The Senate Banking Committee recently delved into the topic of student loan debt in a hearing focused on examining the practices of servicers and their handling of debt forgiveness programs. Yet the conversation underscored just how far apart Democrats and Republicans are on policy solutions aimed at alleviating ballooning student debt levels.
Sen. Sherrod Brown (D-Ohio), chairman of the Senate Banking, Housing and Urban Affairs committee, largely focused on issues stemming from income-driven repayment plans and the Public Service Loan Forgiveness (PSLF) program.
“Too many of the debt-forgiveness programs that students are told they’ll be able to count on are mismanaged — or not really managed at all — by student loan servicers,” Brown said, citing recent reports on administrative failures related to those two programs.
Brown took issue with how the previous administration conducted oversight of the servicing industry and how the lack of supervision continues to create adverse outcomes for students.
“We created this program to protect people from being trapped in debt forever. Clearly it isn’t working,” Brown said.
Sen. Pat Toomey (R-Pa.) used his remarks to highlight how student loan debt forgiveness would serve as a benefit for wealthy individuals at the expense of taxpayers for an expense that is voluntarily incurred.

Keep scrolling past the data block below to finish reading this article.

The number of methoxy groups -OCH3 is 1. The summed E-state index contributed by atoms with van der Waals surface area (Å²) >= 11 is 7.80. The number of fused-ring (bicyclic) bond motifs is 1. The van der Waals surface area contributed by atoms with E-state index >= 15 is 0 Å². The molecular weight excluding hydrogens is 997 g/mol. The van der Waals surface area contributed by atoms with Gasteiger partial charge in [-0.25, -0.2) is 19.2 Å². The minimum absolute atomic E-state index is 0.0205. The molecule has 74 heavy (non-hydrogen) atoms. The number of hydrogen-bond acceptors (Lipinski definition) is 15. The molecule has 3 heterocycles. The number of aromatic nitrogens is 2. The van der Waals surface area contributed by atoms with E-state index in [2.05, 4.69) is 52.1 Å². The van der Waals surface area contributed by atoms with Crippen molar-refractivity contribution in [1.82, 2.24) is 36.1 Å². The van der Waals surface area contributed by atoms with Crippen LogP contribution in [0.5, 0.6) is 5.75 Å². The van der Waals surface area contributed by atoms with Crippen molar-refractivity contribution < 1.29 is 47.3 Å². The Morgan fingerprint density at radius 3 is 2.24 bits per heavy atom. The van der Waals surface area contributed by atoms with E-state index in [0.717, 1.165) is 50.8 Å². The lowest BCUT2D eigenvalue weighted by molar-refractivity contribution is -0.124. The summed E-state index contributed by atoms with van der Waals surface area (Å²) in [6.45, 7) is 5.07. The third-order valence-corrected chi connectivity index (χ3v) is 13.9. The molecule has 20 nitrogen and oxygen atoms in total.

“Congress created the student loan program with the same expectations as any other loan program: the loans would be paid back,” Toomey said.
While members remained at odds over the available policy solutions, witnesses also urged Congress to take a role in addressing other issues created by the federal student loan landscape.
“The student loan system itself, created by Congress in a long evolution of well-intended but poorly thought out programs and patches, is a byzantine mess that is inscrutable to borrowers, servicers, and quite possibly ED itself,” said Neal McCluskey, the director of the Cato Institute’s Center for Educational Freedom. “It features a dizzying array of loans and repayment plans, often festooned in arcane lending terms, the sheer volume of which alone is a great deal to wrap one’s head around.”
Publication Date: 5/10/2022